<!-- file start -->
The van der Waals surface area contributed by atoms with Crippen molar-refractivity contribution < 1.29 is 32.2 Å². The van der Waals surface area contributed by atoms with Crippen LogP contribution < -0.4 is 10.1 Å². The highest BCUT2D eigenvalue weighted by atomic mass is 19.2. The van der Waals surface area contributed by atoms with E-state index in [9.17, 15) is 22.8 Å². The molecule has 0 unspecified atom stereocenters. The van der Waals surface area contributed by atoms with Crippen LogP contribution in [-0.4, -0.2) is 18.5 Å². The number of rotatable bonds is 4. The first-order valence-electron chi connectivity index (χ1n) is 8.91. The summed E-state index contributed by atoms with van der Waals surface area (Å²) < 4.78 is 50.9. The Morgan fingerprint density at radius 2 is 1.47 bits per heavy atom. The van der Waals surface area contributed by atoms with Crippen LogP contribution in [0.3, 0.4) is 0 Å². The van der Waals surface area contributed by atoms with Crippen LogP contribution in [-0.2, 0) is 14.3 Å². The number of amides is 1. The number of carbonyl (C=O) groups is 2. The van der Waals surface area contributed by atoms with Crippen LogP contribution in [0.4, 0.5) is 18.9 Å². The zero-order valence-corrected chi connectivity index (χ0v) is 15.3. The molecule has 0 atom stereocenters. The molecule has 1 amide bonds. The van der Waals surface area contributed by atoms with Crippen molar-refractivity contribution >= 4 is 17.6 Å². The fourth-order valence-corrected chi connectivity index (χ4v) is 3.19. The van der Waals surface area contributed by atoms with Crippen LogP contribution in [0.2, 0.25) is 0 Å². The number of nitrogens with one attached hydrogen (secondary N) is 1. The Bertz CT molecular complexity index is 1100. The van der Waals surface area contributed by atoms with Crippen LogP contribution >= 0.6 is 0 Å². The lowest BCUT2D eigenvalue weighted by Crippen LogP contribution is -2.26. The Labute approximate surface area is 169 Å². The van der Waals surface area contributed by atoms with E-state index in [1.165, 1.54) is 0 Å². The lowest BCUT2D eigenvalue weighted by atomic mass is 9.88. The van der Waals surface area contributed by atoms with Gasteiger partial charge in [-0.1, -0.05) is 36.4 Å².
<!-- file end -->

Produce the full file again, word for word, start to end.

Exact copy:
The van der Waals surface area contributed by atoms with Crippen molar-refractivity contribution < 1.29 is 32.2 Å². The van der Waals surface area contributed by atoms with Crippen LogP contribution < -0.4 is 10.1 Å². The highest BCUT2D eigenvalue weighted by atomic mass is 19.2. The van der Waals surface area contributed by atoms with E-state index in [9.17, 15) is 22.8 Å². The molecule has 0 unspecified atom stereocenters. The van der Waals surface area contributed by atoms with Crippen LogP contribution in [-0.4, -0.2) is 18.5 Å². The number of rotatable bonds is 4. The first-order valence-electron chi connectivity index (χ1n) is 8.91. The summed E-state index contributed by atoms with van der Waals surface area (Å²) < 4.78 is 50.9. The Morgan fingerprint density at radius 2 is 1.47 bits per heavy atom. The van der Waals surface area contributed by atoms with Crippen LogP contribution in [0.3, 0.4) is 0 Å². The van der Waals surface area contributed by atoms with Crippen LogP contribution in [-0.2, 0) is 14.3 Å². The number of amides is 1. The number of carbonyl (C=O) groups is 2. The van der Waals surface area contributed by atoms with Crippen LogP contribution in [0.4, 0.5) is 18.9 Å². The zero-order valence-corrected chi connectivity index (χ0v) is 15.3. The molecule has 0 atom stereocenters. The molecule has 1 amide bonds. The van der Waals surface area contributed by atoms with Crippen molar-refractivity contribution >= 4 is 17.6 Å². The fourth-order valence-corrected chi connectivity index (χ4v) is 3.19. The van der Waals surface area contributed by atoms with Crippen LogP contribution in [0.2, 0.25) is 0 Å². The number of nitrogens with one attached hydrogen (secondary N) is 1. The Bertz CT molecular complexity index is 1100. The van der Waals surface area contributed by atoms with Crippen LogP contribution >= 0.6 is 0 Å². The lowest BCUT2D eigenvalue weighted by Crippen LogP contribution is -2.26. The Labute approximate surface area is 169 Å². The van der Waals surface area contributed by atoms with E-state index in [1.165, 1.54) is 0 Å². The lowest BCUT2D eigenvalue weighted by atomic mass is 9.88. The van der Waals surface area contributed by atoms with Gasteiger partial charge in [-0.1, -0.05) is 36.4 Å².